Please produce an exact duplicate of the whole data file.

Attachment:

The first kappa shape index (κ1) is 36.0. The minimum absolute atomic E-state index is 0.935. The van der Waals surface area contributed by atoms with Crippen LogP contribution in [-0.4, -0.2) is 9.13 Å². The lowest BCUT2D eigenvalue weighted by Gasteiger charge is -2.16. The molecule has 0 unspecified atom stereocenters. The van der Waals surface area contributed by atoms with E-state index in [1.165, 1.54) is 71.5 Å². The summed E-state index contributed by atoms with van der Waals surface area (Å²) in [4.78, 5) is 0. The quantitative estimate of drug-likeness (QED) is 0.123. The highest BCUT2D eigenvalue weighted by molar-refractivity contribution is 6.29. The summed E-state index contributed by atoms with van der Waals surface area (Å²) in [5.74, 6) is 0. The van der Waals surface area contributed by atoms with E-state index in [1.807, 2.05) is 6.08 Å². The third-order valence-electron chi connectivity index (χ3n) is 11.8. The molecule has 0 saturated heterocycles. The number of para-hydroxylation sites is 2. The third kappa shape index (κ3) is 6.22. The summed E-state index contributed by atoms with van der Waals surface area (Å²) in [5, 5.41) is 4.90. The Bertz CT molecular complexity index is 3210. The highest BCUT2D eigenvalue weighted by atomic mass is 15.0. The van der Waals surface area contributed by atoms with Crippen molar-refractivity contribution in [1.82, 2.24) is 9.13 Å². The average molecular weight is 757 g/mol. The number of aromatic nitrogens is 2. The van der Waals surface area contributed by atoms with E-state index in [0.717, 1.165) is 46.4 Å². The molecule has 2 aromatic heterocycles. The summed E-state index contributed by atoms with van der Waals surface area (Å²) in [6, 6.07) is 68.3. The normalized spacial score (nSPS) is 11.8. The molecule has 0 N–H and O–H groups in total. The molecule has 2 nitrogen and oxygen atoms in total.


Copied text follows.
The first kappa shape index (κ1) is 36.0. The minimum absolute atomic E-state index is 0.935. The van der Waals surface area contributed by atoms with Crippen LogP contribution in [-0.4, -0.2) is 9.13 Å². The lowest BCUT2D eigenvalue weighted by Gasteiger charge is -2.16. The molecule has 0 unspecified atom stereocenters. The van der Waals surface area contributed by atoms with E-state index in [1.165, 1.54) is 71.5 Å². The summed E-state index contributed by atoms with van der Waals surface area (Å²) in [4.78, 5) is 0. The quantitative estimate of drug-likeness (QED) is 0.123. The highest BCUT2D eigenvalue weighted by molar-refractivity contribution is 6.29. The summed E-state index contributed by atoms with van der Waals surface area (Å²) in [5.74, 6) is 0. The van der Waals surface area contributed by atoms with E-state index in [1.807, 2.05) is 6.08 Å². The third-order valence-electron chi connectivity index (χ3n) is 11.8. The molecule has 0 saturated heterocycles. The number of para-hydroxylation sites is 2. The third kappa shape index (κ3) is 6.22. The summed E-state index contributed by atoms with van der Waals surface area (Å²) in [5, 5.41) is 4.90. The Bertz CT molecular complexity index is 3210. The highest BCUT2D eigenvalue weighted by atomic mass is 15.0. The van der Waals surface area contributed by atoms with Crippen molar-refractivity contribution in [1.82, 2.24) is 9.13 Å². The average molecular weight is 757 g/mol. The number of aromatic nitrogens is 2. The van der Waals surface area contributed by atoms with E-state index in [0.717, 1.165) is 46.4 Å². The molecule has 2 aromatic heterocycles. The summed E-state index contributed by atoms with van der Waals surface area (Å²) in [6, 6.07) is 68.3. The normalized spacial score (nSPS) is 11.8. The molecule has 0 N–H and O–H groups in total. The molecule has 2 nitrogen and oxygen atoms in total.